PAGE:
Historically, canoes were dugout from a single piece of wood or made from bark on a timber frame. Over the years construction materials evolved to canvas, then to aluminium, but most modern examples are made from moulded plastic or composites such as fibreglass—not exactly environmentally friendly.
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Now, a student at Central Community College in Columbus, Nebraska, thinks she’s found a sustainable alternative. As part of a research project, looking into potential solutions to climate change, Katie Ayers has grown her own canoe out of mushrooms.
While it might sound like something out of a fairytale, the 28-year-old has indeed used this fascinating organism—which is neither plant nor bacteria nor animal—to create a hardened and water-tight vessel. More specifically, the boat, which Ayers has fondly named “Myconoe”, is made from mycelium—the dense, fibrous roots of mushrooms that typically live beneath the soil.
“Mushrooms are here to help us—they’re a gift,” Ayers told NBC. “There’s so much we can do with them beyond just food; it’s so limitless. They’re our biggest ally for helping the environment.”
Ayers was inspired by a 2013 documentary called Super Fungi and, having learned that mycelium is buoyant and waterproof, she decided to try using it to create a boat. With a mini-grant from the college, she reached out to nearby mushroom company Nebraska Mushroom and started work on the fungi-based canoe with the help of owner Ash Gordon.
Since mycelium can bind and form around a given skeleton, the pair managed to grow the canoe simply by letting the mycelium sculpt itself around a wire frame.
They first built a wooden skeleton and a hammock-like structure to suspend it in the air. Next, they sandwiched the boat’s skeleton with mushroom spawn and allowed nature to do the rest.
“I always have very big ideas,” Ayers said. “So I see something and it’s small and I just want to make it bigger and better. Since I’m from Nebraska, I love to fish. I’ve always wanted a boat. Why not just grow it?”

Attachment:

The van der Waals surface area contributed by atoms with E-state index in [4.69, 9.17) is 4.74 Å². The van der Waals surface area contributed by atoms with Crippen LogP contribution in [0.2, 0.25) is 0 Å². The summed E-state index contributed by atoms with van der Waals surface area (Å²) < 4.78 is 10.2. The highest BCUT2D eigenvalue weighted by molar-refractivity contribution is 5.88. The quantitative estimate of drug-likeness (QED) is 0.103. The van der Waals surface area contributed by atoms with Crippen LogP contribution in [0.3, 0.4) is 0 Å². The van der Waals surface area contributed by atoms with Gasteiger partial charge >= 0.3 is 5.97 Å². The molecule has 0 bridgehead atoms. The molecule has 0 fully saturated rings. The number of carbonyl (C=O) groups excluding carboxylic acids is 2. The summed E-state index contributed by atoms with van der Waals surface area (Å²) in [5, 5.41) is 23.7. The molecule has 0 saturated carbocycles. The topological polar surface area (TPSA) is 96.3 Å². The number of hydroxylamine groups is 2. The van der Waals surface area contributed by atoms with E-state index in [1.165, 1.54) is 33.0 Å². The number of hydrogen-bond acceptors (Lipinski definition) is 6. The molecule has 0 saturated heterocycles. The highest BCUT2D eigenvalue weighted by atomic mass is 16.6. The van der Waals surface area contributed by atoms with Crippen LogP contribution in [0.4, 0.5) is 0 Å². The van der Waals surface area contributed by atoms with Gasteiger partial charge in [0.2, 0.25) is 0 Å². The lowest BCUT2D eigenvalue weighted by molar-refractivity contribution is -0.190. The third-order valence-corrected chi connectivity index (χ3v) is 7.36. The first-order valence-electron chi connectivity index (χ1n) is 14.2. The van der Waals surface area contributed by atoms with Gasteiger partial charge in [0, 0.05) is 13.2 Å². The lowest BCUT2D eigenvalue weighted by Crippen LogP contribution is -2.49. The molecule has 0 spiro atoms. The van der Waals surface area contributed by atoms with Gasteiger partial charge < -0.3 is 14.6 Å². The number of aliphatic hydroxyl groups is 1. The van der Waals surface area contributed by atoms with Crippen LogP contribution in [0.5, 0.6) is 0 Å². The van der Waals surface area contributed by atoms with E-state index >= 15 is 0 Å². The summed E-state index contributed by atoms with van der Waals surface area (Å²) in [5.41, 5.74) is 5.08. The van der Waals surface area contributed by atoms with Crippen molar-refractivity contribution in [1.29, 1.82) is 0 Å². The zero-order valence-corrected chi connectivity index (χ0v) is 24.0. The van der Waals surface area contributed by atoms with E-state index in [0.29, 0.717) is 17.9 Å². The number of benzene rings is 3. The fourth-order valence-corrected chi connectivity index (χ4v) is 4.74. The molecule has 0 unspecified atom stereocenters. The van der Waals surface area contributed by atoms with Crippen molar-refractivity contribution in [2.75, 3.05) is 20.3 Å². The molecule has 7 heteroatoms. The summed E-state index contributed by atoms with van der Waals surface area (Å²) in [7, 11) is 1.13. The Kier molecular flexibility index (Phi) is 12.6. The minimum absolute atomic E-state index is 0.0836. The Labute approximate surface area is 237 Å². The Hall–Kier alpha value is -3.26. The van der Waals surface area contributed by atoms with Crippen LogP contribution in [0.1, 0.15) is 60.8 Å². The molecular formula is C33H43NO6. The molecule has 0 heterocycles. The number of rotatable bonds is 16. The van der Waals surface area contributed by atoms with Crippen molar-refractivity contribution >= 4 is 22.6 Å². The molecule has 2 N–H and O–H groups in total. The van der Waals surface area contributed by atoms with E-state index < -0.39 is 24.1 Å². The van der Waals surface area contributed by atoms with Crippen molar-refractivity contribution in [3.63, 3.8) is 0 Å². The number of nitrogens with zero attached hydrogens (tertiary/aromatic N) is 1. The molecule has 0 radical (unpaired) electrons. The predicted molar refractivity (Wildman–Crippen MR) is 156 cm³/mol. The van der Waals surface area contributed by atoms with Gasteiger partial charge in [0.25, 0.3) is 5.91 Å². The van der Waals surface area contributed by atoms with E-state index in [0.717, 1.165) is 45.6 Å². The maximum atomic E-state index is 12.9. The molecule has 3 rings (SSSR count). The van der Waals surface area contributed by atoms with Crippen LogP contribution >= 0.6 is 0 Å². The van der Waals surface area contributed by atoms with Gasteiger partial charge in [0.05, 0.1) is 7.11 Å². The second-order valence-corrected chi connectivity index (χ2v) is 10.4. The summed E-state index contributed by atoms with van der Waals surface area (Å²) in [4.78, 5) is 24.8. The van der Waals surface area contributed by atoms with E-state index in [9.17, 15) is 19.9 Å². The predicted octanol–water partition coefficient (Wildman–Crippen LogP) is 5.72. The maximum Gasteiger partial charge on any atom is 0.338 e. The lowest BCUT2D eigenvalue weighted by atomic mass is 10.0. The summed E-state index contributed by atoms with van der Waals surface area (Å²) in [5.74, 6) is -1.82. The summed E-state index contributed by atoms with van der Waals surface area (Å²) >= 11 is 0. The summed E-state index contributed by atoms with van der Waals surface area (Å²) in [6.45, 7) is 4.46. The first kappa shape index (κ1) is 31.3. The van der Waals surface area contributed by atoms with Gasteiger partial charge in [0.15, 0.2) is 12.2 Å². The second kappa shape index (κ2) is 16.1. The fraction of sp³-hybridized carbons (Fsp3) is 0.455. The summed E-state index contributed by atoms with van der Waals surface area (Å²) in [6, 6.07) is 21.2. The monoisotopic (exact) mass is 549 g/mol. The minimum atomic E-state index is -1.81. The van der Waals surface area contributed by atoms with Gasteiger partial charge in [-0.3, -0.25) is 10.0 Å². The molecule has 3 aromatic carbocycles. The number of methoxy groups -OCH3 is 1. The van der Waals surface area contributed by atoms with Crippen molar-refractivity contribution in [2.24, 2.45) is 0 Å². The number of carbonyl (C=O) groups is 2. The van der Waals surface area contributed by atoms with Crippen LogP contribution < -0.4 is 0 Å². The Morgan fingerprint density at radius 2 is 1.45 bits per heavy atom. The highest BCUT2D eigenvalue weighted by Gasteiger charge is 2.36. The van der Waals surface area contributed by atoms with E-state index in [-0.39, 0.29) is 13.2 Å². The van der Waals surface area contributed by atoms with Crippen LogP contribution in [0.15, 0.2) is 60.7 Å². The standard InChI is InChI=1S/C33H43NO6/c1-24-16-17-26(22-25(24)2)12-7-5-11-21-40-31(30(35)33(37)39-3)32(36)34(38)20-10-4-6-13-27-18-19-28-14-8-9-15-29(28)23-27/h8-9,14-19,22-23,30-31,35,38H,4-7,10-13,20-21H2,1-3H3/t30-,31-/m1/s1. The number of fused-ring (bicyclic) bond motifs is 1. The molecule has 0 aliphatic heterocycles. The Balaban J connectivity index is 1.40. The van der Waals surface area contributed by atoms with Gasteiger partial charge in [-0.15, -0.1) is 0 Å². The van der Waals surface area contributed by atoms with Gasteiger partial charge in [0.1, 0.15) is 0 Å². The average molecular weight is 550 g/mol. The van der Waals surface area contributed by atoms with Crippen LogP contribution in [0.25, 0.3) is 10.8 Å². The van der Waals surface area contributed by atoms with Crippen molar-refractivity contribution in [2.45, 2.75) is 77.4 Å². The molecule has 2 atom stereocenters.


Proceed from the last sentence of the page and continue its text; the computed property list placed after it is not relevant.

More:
For two weeks, the fledgling canoe hung inside a special growing room, at a temperature of about 30°C (86°F) and a near 100% humidity, before being left to dry in the Nebraska sun.
With a dry weight of just 45 kg (100 lb), Ayers then tested the mushroom canoe at the 2019 Nebraska State Fair and was able to comfortably paddle two people. Interestingly, the mycelium is still alive and fruits after it’s taken out on the water, meaning it continually grows mushrooms and releases spores—so it’s essentially self repairing.
Related: The complete kayak buyer’s guide
However, the real goal of the fungi-tastic project (see what I did there…never mind) is to raise broader awareness about mushrooms and the way in which these fascinating organisms may help solve some of our most pressing environmental challenges.
“It really helps bridge that gap between people who didn’t have an interest in mushrooms—maybe they don’t like to eat mushrooms and really haven’t thought about other potential uses for them,” Gordon said. “The boat gave them something to look at and think about.”
All in—for spawn, tools, and other equipment—Ayers reckons that the mushroom canoe cost $500 to grow—a similar price to an off-the-shelf plastic model. However, the success of the project has spurred Katy and Gordon to experiment with growing furniture and building materials out of mycelium as well.
And Katy is set to become a sweet helper for bees: inspired by research that showed how honeybees which consumed mycelium had lower levels of a harmful virus, she is beginning to work with low-income students to grow bee hotels out of mushrooms. Click here to see a video about the Bee MycHotel project.
Featured image: Katy Ayers